Mr. Speaker, it is very important for me to rise today to speak to the motion by my hon. colleague relating to genetically modified organisms. This is a matter of great concern to me personally, as well as to a large number of the constituents of Jonquière, whom I have the honour to represent.
I would like to thank my colleague, the member for Louis-Hébert, and the Bloc Quebecois agriculture and agri-food critic, for having proposed this motion, which is aimed at making it mandatory to label genetically modified foods or foods containing genetically modified ingredients in order to enable Canadians to make informed choices about the foods they eat.
I also wish to congratulate her on her courage and determination. She has kept the heat on this issue for a number of weeks. She has met with hundreds of individuals and organizations and has appeared in many forums to bring this matter to our attention. I congratulate my colleague on her persistence and success.
As members know, I am greatly interested in environmental issues and this will be the thrust of most of my speech. Let us bear a few facts in mind.
In 1994, negotiations for the adoption of an international protocol on biosafety were launched. Among other things, the purpose of this protocol was to regulate the export and import of GMOs, and to protect the environment from the dissemination of these new organisms.
At the first multilateral meeting on the Cartagena protocol in February 1999, negotiations centred on the initial project, the purpose of which was to establish a procedure for assessing the risks of GMOs and rules for their labelling, and to make companies responsible for the damage caused by their genetically modified products.
Hundreds of countries believed in this vision. Unfortunately, Canada joined forces with five other GMO-exporting countries, including the United States, in opposing the signing of such a protocol. At the time, the Canadian government felt that no trade restrictions should be placed on GMOs.
European countries felt that caution should prevail on this issue. In the absence of scientific certainty as to the potential risks of GMOs, they felt that all necessary measures should be taken in order to avoid the devastating effects of these products on human health.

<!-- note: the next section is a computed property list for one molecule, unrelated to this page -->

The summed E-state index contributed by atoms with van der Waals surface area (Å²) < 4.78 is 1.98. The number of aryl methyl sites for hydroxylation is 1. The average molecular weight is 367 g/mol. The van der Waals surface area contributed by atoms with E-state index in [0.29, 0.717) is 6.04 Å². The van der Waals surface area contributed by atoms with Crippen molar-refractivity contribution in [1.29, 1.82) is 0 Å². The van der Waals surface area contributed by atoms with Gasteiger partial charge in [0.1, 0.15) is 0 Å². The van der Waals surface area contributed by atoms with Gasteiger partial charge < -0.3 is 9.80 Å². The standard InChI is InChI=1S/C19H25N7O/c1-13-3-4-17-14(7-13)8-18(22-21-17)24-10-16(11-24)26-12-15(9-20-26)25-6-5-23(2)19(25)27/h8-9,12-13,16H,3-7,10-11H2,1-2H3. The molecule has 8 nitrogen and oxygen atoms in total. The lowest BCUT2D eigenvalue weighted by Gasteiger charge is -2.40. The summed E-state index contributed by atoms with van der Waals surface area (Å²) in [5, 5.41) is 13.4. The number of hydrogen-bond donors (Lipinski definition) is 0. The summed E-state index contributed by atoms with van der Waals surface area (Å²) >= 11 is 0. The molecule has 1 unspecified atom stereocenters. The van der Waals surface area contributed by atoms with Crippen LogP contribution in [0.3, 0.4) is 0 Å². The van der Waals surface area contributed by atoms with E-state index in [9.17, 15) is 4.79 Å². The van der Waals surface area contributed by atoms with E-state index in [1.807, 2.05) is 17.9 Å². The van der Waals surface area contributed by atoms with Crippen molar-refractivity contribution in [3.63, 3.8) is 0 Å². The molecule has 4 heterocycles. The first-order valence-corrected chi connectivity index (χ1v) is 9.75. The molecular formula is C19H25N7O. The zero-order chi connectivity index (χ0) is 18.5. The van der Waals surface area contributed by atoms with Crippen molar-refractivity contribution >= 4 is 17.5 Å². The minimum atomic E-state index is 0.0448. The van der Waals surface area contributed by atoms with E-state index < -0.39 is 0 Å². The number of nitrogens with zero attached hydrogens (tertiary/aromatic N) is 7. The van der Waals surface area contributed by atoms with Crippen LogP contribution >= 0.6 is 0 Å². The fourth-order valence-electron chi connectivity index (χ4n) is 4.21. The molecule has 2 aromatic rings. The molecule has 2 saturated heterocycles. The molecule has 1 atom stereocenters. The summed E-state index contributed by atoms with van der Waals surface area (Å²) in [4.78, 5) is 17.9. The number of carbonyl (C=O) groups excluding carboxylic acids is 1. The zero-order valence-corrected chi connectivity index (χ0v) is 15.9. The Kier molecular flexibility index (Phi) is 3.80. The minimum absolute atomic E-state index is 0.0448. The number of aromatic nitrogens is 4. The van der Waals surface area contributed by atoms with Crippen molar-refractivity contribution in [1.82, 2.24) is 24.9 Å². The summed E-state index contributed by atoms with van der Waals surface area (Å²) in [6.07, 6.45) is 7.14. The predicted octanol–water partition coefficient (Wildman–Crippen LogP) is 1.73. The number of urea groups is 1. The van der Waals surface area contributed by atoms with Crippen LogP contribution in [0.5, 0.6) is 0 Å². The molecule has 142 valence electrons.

Once again, Canada turned a deaf ear to this example of responsibly managing a product that could prove dangerous to human health. The final round of negotiations for this biosafety protocol, which I attended, took place in Montreal on January 24 and 25, 2000 and led to numerous confrontations.
Canada and the five other countries concentrated on defending their commercial interests and, once again, in the name of a free market, opposed the adoption of international standards that would limit genetically modified organisms. Yet, these standards merely seek to put in place effective mechanisms to ensure the protection of the public and of the environment.
I cannot help but draw a parallel with the importation of plutonium based MOX fuel. In December, Canada imported samples of that product by air from the United States, even though such a way of doing it is prohibited in the United States, because of the very high risk to health. Now, Canada is about to do the same thing again with samples from Russia.
As far as it is concerned, the risk no longer exists north of the 49th parallel. The Liberal way of managing is unbelievably irresponsible. Canada is doing the same thing again by wilfully ignoring the laws of a foreign country. A number of countries use a rational approach regarding transgenic foods and Canada should take its cues from them. Incidentally, the labelling of GMOs is now mandatory in the countries that are members of the European Union.
Here, the situation is different, since these foods are not subjected to any scientific experiments other than those used for other foods. What is truly worrisome is that, in order to approve a transgenic product, the federal government relies on studies made by companies and merely reviews them. It does not conduct a systematic second assessment of all the plants and foods that are to be put on the market. While approval of new drugs may take years of in-depth studies, approval of transgenic foods takes only a few weeks. It is ridiculous for the federal government to be telling us that there is no risk with GMOs, when the studies have just been thrown together, and many are too superficial.